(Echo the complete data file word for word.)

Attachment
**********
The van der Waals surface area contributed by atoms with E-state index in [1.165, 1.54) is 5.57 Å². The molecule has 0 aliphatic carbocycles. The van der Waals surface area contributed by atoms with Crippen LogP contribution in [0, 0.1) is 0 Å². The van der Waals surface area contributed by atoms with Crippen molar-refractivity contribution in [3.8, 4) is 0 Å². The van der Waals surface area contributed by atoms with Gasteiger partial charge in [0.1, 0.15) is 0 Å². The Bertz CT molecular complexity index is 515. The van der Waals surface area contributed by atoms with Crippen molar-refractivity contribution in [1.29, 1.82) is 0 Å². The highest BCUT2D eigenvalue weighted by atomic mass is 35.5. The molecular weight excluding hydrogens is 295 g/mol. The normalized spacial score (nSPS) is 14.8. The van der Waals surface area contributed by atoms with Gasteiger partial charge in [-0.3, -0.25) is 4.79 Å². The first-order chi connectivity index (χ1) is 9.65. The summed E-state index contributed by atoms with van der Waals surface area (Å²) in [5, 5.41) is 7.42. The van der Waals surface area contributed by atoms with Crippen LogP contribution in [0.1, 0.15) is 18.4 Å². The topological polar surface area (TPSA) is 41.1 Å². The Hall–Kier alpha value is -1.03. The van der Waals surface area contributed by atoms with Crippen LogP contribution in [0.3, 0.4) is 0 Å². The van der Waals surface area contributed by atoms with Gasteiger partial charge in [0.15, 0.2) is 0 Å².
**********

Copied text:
The van der Waals surface area contributed by atoms with E-state index in [1.165, 1.54) is 5.57 Å². The molecule has 0 aliphatic carbocycles. The van der Waals surface area contributed by atoms with Crippen LogP contribution in [0, 0.1) is 0 Å². The van der Waals surface area contributed by atoms with Crippen molar-refractivity contribution in [3.8, 4) is 0 Å². The van der Waals surface area contributed by atoms with Gasteiger partial charge in [0.1, 0.15) is 0 Å². The Bertz CT molecular complexity index is 515. The van der Waals surface area contributed by atoms with Crippen molar-refractivity contribution in [1.29, 1.82) is 0 Å². The highest BCUT2D eigenvalue weighted by atomic mass is 35.5. The molecular weight excluding hydrogens is 295 g/mol. The normalized spacial score (nSPS) is 14.8. The van der Waals surface area contributed by atoms with Gasteiger partial charge in [-0.3, -0.25) is 4.79 Å². The first-order chi connectivity index (χ1) is 9.65. The summed E-state index contributed by atoms with van der Waals surface area (Å²) in [5, 5.41) is 7.42. The van der Waals surface area contributed by atoms with Crippen LogP contribution in [0.1, 0.15) is 18.4 Å². The topological polar surface area (TPSA) is 41.1 Å². The Hall–Kier alpha value is -1.03. The van der Waals surface area contributed by atoms with Crippen LogP contribution in [0.3, 0.4) is 0 Å². The van der Waals surface area contributed by atoms with Gasteiger partial charge in [0.15, 0.2) is 0 Å².